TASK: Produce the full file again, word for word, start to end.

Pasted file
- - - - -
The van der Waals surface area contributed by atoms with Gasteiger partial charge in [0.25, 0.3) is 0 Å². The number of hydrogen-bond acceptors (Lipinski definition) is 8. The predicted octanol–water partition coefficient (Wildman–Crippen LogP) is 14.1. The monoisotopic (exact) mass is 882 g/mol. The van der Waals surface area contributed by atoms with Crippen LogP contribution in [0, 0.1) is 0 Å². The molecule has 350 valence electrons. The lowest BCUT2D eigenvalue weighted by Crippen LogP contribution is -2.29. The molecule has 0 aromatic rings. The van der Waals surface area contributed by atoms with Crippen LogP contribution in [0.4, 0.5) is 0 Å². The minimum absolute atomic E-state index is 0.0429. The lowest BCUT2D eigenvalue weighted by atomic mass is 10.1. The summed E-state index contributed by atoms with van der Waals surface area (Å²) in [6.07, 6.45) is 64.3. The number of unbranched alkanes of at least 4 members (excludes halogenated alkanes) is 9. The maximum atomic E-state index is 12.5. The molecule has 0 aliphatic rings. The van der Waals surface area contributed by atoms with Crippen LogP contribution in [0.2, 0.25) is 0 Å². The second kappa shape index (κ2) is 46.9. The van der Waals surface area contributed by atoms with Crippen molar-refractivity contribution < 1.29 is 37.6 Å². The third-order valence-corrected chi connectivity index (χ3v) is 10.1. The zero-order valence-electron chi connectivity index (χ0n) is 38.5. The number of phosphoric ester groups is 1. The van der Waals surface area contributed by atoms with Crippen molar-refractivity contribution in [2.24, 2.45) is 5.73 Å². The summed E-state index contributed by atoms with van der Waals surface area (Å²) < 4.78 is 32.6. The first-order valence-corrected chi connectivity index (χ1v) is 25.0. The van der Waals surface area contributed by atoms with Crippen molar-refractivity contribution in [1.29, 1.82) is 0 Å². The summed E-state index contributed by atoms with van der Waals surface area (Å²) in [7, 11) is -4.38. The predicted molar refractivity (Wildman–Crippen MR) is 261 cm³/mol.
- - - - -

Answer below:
The van der Waals surface area contributed by atoms with Gasteiger partial charge in [0.25, 0.3) is 0 Å². The number of hydrogen-bond acceptors (Lipinski definition) is 8. The predicted octanol–water partition coefficient (Wildman–Crippen LogP) is 14.1. The monoisotopic (exact) mass is 882 g/mol. The van der Waals surface area contributed by atoms with Crippen LogP contribution in [0, 0.1) is 0 Å². The molecule has 350 valence electrons. The lowest BCUT2D eigenvalue weighted by Crippen LogP contribution is -2.29. The molecule has 0 aromatic rings. The van der Waals surface area contributed by atoms with Crippen LogP contribution in [0.4, 0.5) is 0 Å². The minimum absolute atomic E-state index is 0.0429. The lowest BCUT2D eigenvalue weighted by atomic mass is 10.1. The summed E-state index contributed by atoms with van der Waals surface area (Å²) in [6.07, 6.45) is 64.3. The number of unbranched alkanes of at least 4 members (excludes halogenated alkanes) is 9. The maximum atomic E-state index is 12.5. The molecule has 0 aliphatic rings. The van der Waals surface area contributed by atoms with Crippen LogP contribution in [0.2, 0.25) is 0 Å². The second kappa shape index (κ2) is 46.9. The van der Waals surface area contributed by atoms with Crippen molar-refractivity contribution < 1.29 is 37.6 Å². The third-order valence-corrected chi connectivity index (χ3v) is 10.1. The zero-order valence-electron chi connectivity index (χ0n) is 38.5. The number of phosphoric ester groups is 1. The van der Waals surface area contributed by atoms with Crippen molar-refractivity contribution in [2.24, 2.45) is 5.73 Å². The summed E-state index contributed by atoms with van der Waals surface area (Å²) < 4.78 is 32.6. The first-order valence-corrected chi connectivity index (χ1v) is 25.0. The van der Waals surface area contributed by atoms with Crippen molar-refractivity contribution in [1.29, 1.82) is 0 Å². The summed E-state index contributed by atoms with van der Waals surface area (Å²) in [7, 11) is -4.38. The predicted molar refractivity (Wildman–Crippen MR) is 261 cm³/mol.